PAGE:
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Lori Vallow Daybell trial date: Eastern Idaho judge will issue written decision soon

A hearing related to speedy trial requirements under Idaho law and the Constitution took place Thursday morning.

FREMONT COUNTY, Idaho — The judge in the case of Lori Vallow Daybell, who, along with her husband, Chad Daybell, is charged with murder and conspiracy to commit murder in the deaths of Vallow's children and Daybell's former wife, Tammy Daybell, will soon issue a written decision on whether to officially set Vallow's and Daybell's joint trial for the same date, and if that will take place in October of this year or in January 2023.

Daybell's trial is scheduled to begin January 9, 2023, but Vallow's is scheduled to begin October 11, 2022. The reason: Vallow is reserving her right to a speedy trial, while Daybell has waived it. Under Idaho law, unless "good cause to the contrary is shown," a person under indictment in a criminal case must be brought to trial within six months of district court arraignment, which, for Vallow, was April 19. The Idaho law and related criminal procedure rules set statutory speedy-trial guarantees that reinforce the guarantee stated in the Sixth Amendment to the U.S. Constitution.

Judge Boyce is looking at whether the grounds for a three-month delay in Vallow's trial meet speedy-trial protection standards under Idaho statutes as well as under constitutional standards found in case law.

Prosecutors on May 2 filed a motion asking the court to find good cause to continue Vallow's trial -- postpone it -- and move it to January. In a response to the state's motion, Vallow's defense said she understands her lawyers will have more time to prepare for trial, suggesting there are no major objections on the part of the defense.

In Thursday's motion hearing, Judge Steven Boyce heard brief statements from prosecutor Tawnya Rawlings; Vallow's public defender, James Archibald; and Chad Daybell's defense lawyer, John Prior. The prosecution and defense had also submitted written briefs to the court before the hearing.

Rawlings said prosecutors and the defense have a "mountain of evidence to review in this case," and that setting Vallow's and Daybell's trials for January would lessen the burden on defense counsel as well as on the prosecution. It also would decrease the potential for issues that might be grounds for appeal after the trial, Rawlings said.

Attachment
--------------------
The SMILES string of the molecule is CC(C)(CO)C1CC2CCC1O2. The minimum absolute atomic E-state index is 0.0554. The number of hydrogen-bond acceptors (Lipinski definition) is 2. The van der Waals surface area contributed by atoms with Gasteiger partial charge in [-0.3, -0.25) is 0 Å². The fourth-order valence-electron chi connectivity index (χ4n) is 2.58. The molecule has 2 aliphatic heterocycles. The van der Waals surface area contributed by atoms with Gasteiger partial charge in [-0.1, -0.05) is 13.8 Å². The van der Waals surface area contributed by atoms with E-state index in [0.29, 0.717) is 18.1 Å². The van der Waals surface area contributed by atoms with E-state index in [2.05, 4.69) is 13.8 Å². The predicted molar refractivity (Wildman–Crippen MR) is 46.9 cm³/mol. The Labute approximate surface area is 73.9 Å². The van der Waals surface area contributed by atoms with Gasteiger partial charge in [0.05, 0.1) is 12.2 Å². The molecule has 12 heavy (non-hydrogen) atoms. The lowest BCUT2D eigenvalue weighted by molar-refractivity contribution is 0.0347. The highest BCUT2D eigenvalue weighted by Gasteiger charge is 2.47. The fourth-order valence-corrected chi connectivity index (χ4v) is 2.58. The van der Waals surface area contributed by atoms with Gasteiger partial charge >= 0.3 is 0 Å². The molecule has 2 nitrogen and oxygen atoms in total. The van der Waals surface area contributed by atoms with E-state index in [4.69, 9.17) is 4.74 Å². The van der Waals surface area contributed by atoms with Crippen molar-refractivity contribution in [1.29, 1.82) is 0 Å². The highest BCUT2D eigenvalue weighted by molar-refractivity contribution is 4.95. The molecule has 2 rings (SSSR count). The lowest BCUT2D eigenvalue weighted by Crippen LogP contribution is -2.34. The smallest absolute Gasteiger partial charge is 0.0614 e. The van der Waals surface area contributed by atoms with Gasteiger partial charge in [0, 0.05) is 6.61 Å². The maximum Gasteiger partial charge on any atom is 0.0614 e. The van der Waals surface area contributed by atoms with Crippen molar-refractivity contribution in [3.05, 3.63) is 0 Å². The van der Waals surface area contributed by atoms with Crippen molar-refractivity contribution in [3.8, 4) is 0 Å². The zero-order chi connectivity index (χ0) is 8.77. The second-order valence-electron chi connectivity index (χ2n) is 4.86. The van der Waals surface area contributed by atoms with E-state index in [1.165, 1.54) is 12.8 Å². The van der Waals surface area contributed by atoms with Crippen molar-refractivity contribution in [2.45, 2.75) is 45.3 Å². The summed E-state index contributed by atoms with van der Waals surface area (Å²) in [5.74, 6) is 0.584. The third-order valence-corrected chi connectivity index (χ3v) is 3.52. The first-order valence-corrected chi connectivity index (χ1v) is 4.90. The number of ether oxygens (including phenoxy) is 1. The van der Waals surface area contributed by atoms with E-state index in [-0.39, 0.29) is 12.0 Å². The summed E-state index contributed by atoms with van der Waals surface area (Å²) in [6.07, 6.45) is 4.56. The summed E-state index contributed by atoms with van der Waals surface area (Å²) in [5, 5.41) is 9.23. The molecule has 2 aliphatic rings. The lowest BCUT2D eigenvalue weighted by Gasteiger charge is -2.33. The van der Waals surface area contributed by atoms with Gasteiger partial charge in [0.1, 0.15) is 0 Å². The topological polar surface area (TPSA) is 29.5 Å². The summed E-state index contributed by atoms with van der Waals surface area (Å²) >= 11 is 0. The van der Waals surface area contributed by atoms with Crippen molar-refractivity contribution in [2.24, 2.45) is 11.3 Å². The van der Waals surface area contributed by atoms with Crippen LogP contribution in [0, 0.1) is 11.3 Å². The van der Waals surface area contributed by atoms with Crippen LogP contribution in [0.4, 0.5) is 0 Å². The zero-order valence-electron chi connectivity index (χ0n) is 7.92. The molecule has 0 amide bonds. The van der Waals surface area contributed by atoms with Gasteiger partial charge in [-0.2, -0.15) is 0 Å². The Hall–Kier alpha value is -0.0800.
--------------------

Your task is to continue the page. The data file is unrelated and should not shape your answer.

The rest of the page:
"We feel this alone rises to a legal excuse under State v. Clark justifying a brief continuance, particularly in a case of this complexity, with conspiracy charges and a joint co-defendant," Rawlings said, referring to an Idaho Supreme Court opinion from 2000 in which the court concluded that "good cause means that there is a substantial reason that rises to the level of a legal excuse for the delay." In that case, "court congestion" was not accepted as a reason for delaying trial, and a misdemeanor battery charge was dismissed.

Rawlings also said avoiding improper severance of Chad Daybell's and Lori Vallow's cases and ensuring consistent verdicts justified a "brief delay" in Vallow's trial beyond the six-month time frame.

Archibald said the defense team continues to talk frequently with Vallow.

"As recently as [Wednesday] she acknowledged that she still has her right to a speedy trial, and she is not going to waive that right," Archibald said. "She understands we're working hard to get caught up and her defense team is spending a lot of time getting caught up since the state's been involved in this case for over two years, and she's been in jail for over two years, but her defense team has not."

Under an Idaho criminal procedure rule, a defendant is not entitled to a full defense team until the time of arraignment. As of Thursday, one month has passed since Vallow's arraignment, and her defense team has been fully funded for just the past month.

Rawlings said "a number of outstanding issues" remain ahead of the trial, including DNA testing of evidence that was put off until Daybell's and Vallow's cases were joined earlier this year.

"It is just more equitable to continue (trial) until the January date," she said.

After the prosecution and defense attorneys spoke, with none arguing against setting the trial for January, Judge Boyce said he did not want to make an oral decision on the spot.

"I want to make sure I apply the proper standard of review and properly balance all the factors I'm required to under the existing case law to make sure I reach the best decision I can on this," Boyce said, adding that there wouldn't be a "big delay" before he issues his written memorandum decision and order.

Prosecutors have notified the court that they intend to seek the death penalty against Vallow and Daybell. Their defense teams are in the process of identifying and interviewing witnesses for the trial and the possible sentencing phase, which would take place if the couple is found guilty. The trial will take place in Ada County.

Watch more on the case of JJ Vallow and Tylee Ryan:

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